Common Career Mistakes
Goldsmith lists seven professional mistakes that contribute to career failures in otherwise competent, successful and smart people:
- Waiting for the Facts to Change
- Looking for Logic in All the Wrong Places
- Bashing the Boss
- Refusing to Change Because of “Sunk Costs”
- Confusing the Mode You’re in
- Maintaining Pointless Arguments
a. Let me keep talking.
b. I had it rougher than you.
c. Why did you do that?
d. It’s not fair.
As you examine these potential pitfalls, try to pinpoint the ones to which you’re predisposed.
If you’re good at what you do and like your job, it’s easy to take on new challenges. You’re bursting with mojo. People want you in their meetings and on their teams.
The old adage, “If you want something done, just ask a busy person,” may apply to you. And if you’re ambitious, the last thing you want to admit to your boss or coworkers is that you can’t handle everything.
If you believe you have superpowers, you will box yourself into a corner by taking on too many tasks. At that point, the quality of work and good humor will begin to fail, and you’ll lose your mojo (and possibly much more).
Ironically, the habit of over-committing has an unintended consequence: It makes us appear under-committed — a perception rarely appreciated by customers, colleagues or bosses.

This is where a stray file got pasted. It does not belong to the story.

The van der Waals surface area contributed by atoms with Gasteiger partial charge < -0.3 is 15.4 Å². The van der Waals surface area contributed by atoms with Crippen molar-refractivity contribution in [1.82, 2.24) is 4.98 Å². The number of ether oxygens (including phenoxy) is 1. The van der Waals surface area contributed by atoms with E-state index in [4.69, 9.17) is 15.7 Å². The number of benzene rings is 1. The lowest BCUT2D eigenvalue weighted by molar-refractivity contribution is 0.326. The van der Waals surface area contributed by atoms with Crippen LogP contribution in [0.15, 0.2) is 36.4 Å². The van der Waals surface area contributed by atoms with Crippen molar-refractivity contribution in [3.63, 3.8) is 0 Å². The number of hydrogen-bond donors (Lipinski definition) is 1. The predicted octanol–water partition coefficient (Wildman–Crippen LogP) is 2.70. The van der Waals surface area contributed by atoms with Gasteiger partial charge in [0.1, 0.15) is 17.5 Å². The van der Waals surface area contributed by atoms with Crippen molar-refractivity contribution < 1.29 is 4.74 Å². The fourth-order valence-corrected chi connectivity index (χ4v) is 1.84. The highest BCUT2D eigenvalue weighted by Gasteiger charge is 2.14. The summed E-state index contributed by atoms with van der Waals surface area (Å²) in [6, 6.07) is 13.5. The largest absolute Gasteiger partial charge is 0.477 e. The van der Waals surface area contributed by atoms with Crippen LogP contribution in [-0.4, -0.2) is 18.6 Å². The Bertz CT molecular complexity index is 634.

2. Waiting for the Facts to Change
When we experience a setback, it’s not uncommon for us to wait for the facts to change into something more to our liking. Such wishful thinking is the opposite of over-committing, as it leads to under-acting. Instead of doing something, you freeze and do nothing.
When the facts are hard to swallow, ask yourself: “What path would I take if I knew the situation won’t get any better?” Then, get ready to pursue that path.
Doing nothing is akin to moving backward — a behavior you cannot afford in a constantly changing world.
3. Looking for Logic in All the Wrong Places
We devote many professional hours to finding logic in situations where none exists.
Human beings are profoundly illogical. Our minds crave order, fairness and justice, and we’re trained to value logic. But much of life, work and decisions that affect us are unreasonable, unfair or unjust, which sets us up for disappointment and can kill mojo.
We sometimes hope logic will prevail against all odds and that it will prove we’re in the right. If we capriciously stick to our guns until the bitter end, everyone will see how right we are. In the meantime, we seriously damage important relationships.